Hidden benefits to bartending

By Brandon Zegiel , Columnist

zegielbrandon_cutoutThe Red Lion, KAMs and Brothers, just to name a few, are a big part of the heart of the Illinois campus. While we all work hard on the weekdays, we play just as hard on the weekends, where we socialize and unite as students.

People may look in and refer to us as partiers, labeling the student body negatively, but the truth is that many of us reward ourselves from a devastating workload during the week with time for fun with our friends.

Our weekend experiences at bars would not be possible without the help of the men and women who stand up in the front lines taking thirsty students’ orders on different drinks they want.

They listen, engage and witness everything that happens on those crazy nights where we crawl from bar to bar, and they get paid in the process. Bartenders hear some of deepest irrational thoughts among students, and they engage in our crazy plots.

What better way for students looking for a job to get the social experience of interacting with many different personalities? People from many different lifestyles bring different opinions through the doors of the University’s bars every weekend.

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    And as a bartender, many students will approach you asking you for a drink, and depending on their blood alcohol concentration, you may get more of their life story than you planned. Bottom line: A bartender has a prime position to meet people of all different backgrounds, and naturally, he or she will know many people because of his or her job.

    And while many may say a grocery bagger or cashier meet the same number of people, it’s important to note that people are drinking while they are in a bar and are more socially active, providing conversations that never happen in a grocery store. The mood is entirely different; perhaps not just because of the drinks, but the atmosphere as well. And the bartender gets the privilege of utilizing that atmosphere to socially engage with others.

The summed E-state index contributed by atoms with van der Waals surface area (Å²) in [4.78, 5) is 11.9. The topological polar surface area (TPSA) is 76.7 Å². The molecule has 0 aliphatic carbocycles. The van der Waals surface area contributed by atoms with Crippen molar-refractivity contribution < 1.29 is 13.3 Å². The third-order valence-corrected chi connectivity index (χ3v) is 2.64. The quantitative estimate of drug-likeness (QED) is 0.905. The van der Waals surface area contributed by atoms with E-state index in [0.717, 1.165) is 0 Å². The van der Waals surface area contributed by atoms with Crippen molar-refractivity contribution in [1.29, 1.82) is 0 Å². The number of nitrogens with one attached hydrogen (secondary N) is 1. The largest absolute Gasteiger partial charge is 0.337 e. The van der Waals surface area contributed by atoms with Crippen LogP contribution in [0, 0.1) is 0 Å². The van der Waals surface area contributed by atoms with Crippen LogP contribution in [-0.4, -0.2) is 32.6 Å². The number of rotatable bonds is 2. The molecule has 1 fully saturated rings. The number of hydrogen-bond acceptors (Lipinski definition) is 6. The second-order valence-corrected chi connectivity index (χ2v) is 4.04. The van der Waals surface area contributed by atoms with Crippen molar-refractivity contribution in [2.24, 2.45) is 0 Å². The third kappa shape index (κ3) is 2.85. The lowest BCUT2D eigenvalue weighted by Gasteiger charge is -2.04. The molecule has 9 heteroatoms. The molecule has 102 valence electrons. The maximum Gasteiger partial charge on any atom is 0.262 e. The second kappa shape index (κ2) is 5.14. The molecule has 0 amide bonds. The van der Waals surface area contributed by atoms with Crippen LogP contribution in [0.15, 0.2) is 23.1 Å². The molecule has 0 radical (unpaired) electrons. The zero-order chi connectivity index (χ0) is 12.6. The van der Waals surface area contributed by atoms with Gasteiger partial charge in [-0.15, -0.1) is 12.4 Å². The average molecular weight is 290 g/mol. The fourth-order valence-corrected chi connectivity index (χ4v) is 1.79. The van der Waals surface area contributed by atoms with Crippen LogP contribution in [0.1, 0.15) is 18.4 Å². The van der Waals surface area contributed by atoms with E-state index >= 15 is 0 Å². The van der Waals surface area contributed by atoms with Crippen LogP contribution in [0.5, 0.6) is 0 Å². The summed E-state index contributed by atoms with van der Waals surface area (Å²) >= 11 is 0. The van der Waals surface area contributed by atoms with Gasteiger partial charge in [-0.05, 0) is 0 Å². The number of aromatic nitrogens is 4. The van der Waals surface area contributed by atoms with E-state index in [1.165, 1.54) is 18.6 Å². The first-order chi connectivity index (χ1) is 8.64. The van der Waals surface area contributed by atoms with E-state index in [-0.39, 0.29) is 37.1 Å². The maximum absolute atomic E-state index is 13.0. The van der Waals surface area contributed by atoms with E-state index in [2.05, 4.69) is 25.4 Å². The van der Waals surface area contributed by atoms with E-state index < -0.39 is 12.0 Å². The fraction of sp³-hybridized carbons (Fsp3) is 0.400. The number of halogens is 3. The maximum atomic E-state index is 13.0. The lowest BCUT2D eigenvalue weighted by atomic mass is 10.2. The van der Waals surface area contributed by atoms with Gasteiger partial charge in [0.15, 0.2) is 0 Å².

The increased social activity can also produce monetary benefits for a bartender, because tips on any given night can be astronomical. Once again, the social atmosphere psychologically plays into the mind of a socialite who is buying a drink. And if the bartender is social, happy and dressed well, the probability of a tip is very high.

    Not every customer will tip well, and possibly some won’t at all, but the more people a given bartender has conversations with, the better he or she will do.

    Other bartenders have attested to this, but perhaps actor Nick Frost put it best saying, “I was an amazing bartender and a great waiter, I think, in a way, that was my acting school.”

    Frost is correct in saying that he learned to look, act and play the part of a bartender, which demands much of the same attributes a successful actor needs.

    Becoming a bartender is socially and personally a great path to choose when looking for a part-time job throughout college.

    The late nights may be hard to agree to right away, especially with the rough exam schedules and endless papers professors love to give all at one time, but bartending can be invaluable for a college student.

    Brandon is a sophomore in LAS.

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